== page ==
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Collections> Browse > Abstract Relief: Archaeology

Collections> Browse > Abstract Relief: Archaeology

Image Rights
Courtesy Walker Art Center
Copyright retained by the artist


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Abstract Relief: Archaeology
overall 85 × 120-½ × 12-½ inches
wood, aluminum, plastic, cardboard, tape, magazine collage
Not on view

Object Details

Paintings (Paintings)
Accession Number
in green paint on rev. of blue/foil area “Thomas Hirschhorn ”; in green paint on rev. of blue/foil area “2000 <>
Physical Description
A painted wooden frame spanned and crisscrossed with plastic, aluminum foil and clear adhesive tape tendrils. A board is attached in the bottom right corner on which appropriated magazine images are attached
Credit Line
T. B. Walker Acquisition Fund, 2001

object label Thomas Hirschhorn, Abstract Relief: Archaeology (2000) Walker Art Center, 2009

Thomas Hirschhorn is known for working with an expanded idea of sculpture that operates in a variety of social spaces, including the gallery, the museum, the street, or specific urban communities. Abstract Relief: Archaeology appears at once to be a comment on the aesthetic history of painting, a quasi-abstract map, or a viral cell that points toward the fraught interconnectivity of things. Its components are inexpensive packaging materials, which facilitate the endless circulation of commodities across the globe, and images that simultaneously evoke death, antiquity, and commerce. This approach is in keeping with his tendency toward confrontational juxtapositions of radically antagonistic histories, images, and forms.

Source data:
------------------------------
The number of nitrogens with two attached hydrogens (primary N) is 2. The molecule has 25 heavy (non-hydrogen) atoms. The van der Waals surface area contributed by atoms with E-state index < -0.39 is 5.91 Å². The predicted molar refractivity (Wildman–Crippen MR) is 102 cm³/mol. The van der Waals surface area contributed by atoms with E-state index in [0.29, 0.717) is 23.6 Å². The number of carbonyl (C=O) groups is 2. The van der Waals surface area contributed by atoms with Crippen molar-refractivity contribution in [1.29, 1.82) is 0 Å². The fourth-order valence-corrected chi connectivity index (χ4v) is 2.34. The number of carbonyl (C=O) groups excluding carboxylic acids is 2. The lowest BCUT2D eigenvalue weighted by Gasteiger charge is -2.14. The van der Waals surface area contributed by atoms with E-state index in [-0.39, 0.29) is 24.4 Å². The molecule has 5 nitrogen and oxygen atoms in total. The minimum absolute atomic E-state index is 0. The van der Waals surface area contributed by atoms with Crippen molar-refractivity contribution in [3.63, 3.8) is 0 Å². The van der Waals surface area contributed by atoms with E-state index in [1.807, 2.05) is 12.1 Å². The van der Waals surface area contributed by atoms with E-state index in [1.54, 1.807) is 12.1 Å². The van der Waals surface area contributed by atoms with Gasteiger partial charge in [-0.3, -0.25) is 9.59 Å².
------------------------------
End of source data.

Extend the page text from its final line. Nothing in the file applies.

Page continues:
Walker Art Center. Extended label for Thomas Hirschhorn, Abstract Relief: Archaeology, from the exhibition Event Horizon, November 21, 2009 to August 26, 2012.

Copyright 2009 Walker Art Center